Around the Big Ten: Football – Week 12
Host Matt Noah and analysts John Murphy, Josh Portney and Dale Ostrander talk about the latest from around the Big Ten college football world including the big upset of Penn State and looking forward to games this week with major implications in the Big Ten standing and bowl implications:
Penn State’s untimely loss to Minnesota just shook up the race for the Big Ten East, where Ohio State took the top spot with a 73-14 win over Maryland. Despite Minnesota’s big win, the Big Ten West’s ticket to Indianapolis is far from decided. For most of the Big Ten, this is a sleepy week, but be ready for some upsets. There still are some big matchups though, especially for Penn State and Minnesota.
Michigan State (4-5, 2-4) at No. 15 Michigan (7-2, 4-2)
The 112th battle for the Paul Bunyan Trophy with the two Michigan collegiate powerhouses may not be very competitive. Michigan is trying to skate its way back into the conversation, while Michigan State is just looking to end the season and save face.
The Spartans had a somewhat promising start, winning four of its first five easy games including a takedown of Indiana, but then the big tests came and they failed. Michigan State has not won a football game since the end of September, and they couldn’t even hold off Illinois
On the other hand, Michigan has something to prove. Critics thought that the Wolverines were finished when they fell to Wisconsin and then lost again to Penn State, but they actually still have an opportunity to move up in the rankings. Expect the Wolverines to restart their revenge tour as they cover the spread of 13.5 in an easy home victory against the Spartans, then travel to Indiana for a Big Ten East matchup and, finally, Ohio State.
No. 7 Minnesota (9-0, 6-0) at No. 20 Iowa (6-3, 3-3)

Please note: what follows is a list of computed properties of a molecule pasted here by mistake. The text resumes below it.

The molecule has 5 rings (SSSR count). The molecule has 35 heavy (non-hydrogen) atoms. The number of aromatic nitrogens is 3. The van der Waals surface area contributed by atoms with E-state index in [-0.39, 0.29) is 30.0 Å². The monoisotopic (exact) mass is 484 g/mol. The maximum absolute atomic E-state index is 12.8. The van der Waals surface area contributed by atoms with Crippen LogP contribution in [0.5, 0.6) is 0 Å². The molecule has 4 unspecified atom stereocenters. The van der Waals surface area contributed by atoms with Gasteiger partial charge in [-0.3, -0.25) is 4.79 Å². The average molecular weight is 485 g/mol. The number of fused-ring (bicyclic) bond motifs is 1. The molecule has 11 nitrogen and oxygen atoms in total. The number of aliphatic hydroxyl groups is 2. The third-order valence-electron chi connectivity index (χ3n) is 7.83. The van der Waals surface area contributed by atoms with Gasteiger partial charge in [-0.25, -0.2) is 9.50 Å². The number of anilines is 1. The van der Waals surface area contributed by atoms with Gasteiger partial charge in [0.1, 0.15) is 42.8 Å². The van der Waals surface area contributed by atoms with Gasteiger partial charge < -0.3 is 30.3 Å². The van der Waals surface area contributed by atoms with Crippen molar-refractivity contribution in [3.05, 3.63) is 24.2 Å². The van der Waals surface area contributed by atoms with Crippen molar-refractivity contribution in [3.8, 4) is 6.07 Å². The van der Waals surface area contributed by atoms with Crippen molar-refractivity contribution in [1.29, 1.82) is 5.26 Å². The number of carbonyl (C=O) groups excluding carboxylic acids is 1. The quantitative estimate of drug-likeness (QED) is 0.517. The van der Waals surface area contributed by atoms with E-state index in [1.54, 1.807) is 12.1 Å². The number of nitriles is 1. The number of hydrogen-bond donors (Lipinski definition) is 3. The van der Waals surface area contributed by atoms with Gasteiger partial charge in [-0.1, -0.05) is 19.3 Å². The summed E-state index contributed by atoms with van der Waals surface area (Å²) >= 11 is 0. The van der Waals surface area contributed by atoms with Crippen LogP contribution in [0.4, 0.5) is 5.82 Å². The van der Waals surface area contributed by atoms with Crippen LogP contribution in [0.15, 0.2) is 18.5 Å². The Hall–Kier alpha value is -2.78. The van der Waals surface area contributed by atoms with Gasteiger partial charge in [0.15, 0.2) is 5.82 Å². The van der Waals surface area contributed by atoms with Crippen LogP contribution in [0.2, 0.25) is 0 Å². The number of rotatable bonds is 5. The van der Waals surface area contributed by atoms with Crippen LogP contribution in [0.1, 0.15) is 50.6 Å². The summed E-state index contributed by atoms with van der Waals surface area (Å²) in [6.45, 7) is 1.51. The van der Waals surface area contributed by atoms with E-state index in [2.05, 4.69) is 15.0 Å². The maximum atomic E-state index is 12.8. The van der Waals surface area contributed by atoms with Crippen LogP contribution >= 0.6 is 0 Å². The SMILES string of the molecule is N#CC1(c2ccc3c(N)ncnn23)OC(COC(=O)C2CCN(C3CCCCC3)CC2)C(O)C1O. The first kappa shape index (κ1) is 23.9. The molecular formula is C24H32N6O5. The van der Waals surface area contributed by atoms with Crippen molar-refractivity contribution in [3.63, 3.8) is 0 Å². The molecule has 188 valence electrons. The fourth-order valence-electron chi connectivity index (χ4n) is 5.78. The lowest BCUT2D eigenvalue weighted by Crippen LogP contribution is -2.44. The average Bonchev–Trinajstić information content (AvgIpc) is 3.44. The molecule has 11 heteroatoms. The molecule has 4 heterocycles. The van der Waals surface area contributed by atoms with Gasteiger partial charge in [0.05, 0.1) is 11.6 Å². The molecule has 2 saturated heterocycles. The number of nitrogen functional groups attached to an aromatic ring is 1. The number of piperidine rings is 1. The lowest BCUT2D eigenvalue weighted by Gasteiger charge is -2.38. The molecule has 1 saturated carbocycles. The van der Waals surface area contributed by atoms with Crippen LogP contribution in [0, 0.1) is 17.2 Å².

The Hawkeyes unfortunately don’t have much room to get back into playoff contention, as they play Illinois and Rutgers after this home afternoon special with Minnesota, but they always love to spoil other teams’ playoff hopes. For Minnesota, this is uncharted territory; the Gophers haven’t been in the top-10 since 1962.
Iowa’s Nate Stanley and the Iowa offense average nearly 382 yards per game with a nice range of three key running-back options, all who average more than 4.5 yards per carry. Minnesota counters with the duo of quarterback Tanner Morgan and running-back Rodney Smith, who have lead the offense to average 430 yards per game.
No. 14 Wisconsin (7-2, 4-2) at Nebraska (4-5, 2-4)
The Badgers are trying to salvage their season. They kissed their playoff hopes goodbye as James McCourt from the Fighting Illini kicked a 39-yard field goal to lead Illinois to an incredible upset. Wisconsin had a chance to rebound with a matchup against Ohio State, but they failed the test again and fell to the back of the rankings.
This game will be a snooze-fest but one that Wisconsin must win, especially because the Badgers then face Minnesota on the road for what will be a season-defining game. Nebraska has been dealing with a quarterback rotation that hasn’t resulted in a standout star yet. Adrian Martinez will likely get the start for the Cornhuskers, but with the Badgers defense that is the second best in the country, it’s doubtful that he’ll get anywhere. The Badgers will definitely win by more than the spread of 14.5.
No. 2 Ohio State (9-0, 6-0) at Rutgers (2-7, 0-6)
Ohio State is seemingly unstoppable however, much like Alabama before the LSU game, the Buckeyes haven’t really faced a good opponent yet. The Buckeyes’ only wins against ranked opponents have come against a weakened Wisconsin squad that lost to Illinois and a then-ranked Michigan State team that is now 4-5.
Rutgers is another weak opponent, so a win here does absolutely nothing to help Ohio State’s résumé, especially with a Rutgers defense that lets up an average of 431.2 yards per game. Expect the Buckeyes to walk all over the Scarlet Knights in a defeat that will model the Maryland game.
Indiana (7-2, 4-2) at No. 9 Penn State (8-1, 5-1)
Ranked in the AP Top 25 for the first time since Bill Clinton was president, the Hoosiers have been on a roll. The CFP did not include them in the top 25 this past week, but that was likely due to Indiana’s weak strength of schedule.
The Hoosiers are a pretty good team this year; their quarterback Michael Penix, Jr. averages 8.7 yards per completion and there’s a few good running-backs for him to work with. Indiana averages 446 yards per game, but that average will not work against Penn State’s explosive defense.
Penn State’s defense, while largely absent in last week’s game in Minnesota, has a good reason to rebound and reestablish themselves. Sean Clifford was quick to put the blame on himself and he will certainly want to use the Indiana game to correct the mistakes of last week’s loss. Expect the Nittany Lions to win.
Other Big Ten games in Week 11:
UMass at Northwestern
Josh Portney is a freshman majoring in broadcast journalism. To contact him, email email@example.com.
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Freshman / Broadcast Journalism